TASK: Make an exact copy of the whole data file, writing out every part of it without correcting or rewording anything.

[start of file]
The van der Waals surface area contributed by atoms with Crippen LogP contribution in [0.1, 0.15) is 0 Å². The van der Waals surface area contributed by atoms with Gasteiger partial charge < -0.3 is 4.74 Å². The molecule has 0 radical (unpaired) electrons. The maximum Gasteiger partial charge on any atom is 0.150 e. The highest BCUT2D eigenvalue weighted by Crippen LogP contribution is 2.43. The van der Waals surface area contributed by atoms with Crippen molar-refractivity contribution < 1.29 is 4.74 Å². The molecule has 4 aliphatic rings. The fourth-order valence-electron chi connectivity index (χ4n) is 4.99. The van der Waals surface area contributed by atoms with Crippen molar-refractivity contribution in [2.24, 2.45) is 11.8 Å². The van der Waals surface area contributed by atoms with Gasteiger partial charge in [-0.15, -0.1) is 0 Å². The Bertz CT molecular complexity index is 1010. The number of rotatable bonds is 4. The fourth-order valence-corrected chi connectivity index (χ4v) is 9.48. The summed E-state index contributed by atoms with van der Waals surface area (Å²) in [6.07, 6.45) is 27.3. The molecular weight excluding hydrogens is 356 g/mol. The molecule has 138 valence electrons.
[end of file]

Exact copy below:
The van der Waals surface area contributed by atoms with Crippen LogP contribution in [0.1, 0.15) is 0 Å². The van der Waals surface area contributed by atoms with Gasteiger partial charge < -0.3 is 4.74 Å². The molecule has 0 radical (unpaired) electrons. The maximum Gasteiger partial charge on any atom is 0.150 e. The highest BCUT2D eigenvalue weighted by Crippen LogP contribution is 2.43. The van der Waals surface area contributed by atoms with Crippen molar-refractivity contribution < 1.29 is 4.74 Å². The molecule has 4 aliphatic rings. The fourth-order valence-electron chi connectivity index (χ4n) is 4.99. The van der Waals surface area contributed by atoms with Crippen molar-refractivity contribution in [2.24, 2.45) is 11.8 Å². The van der Waals surface area contributed by atoms with Gasteiger partial charge in [-0.15, -0.1) is 0 Å². The Bertz CT molecular complexity index is 1010. The number of rotatable bonds is 4. The fourth-order valence-corrected chi connectivity index (χ4v) is 9.48. The summed E-state index contributed by atoms with van der Waals surface area (Å²) in [6.07, 6.45) is 27.3. The molecular weight excluding hydrogens is 356 g/mol. The molecule has 138 valence electrons.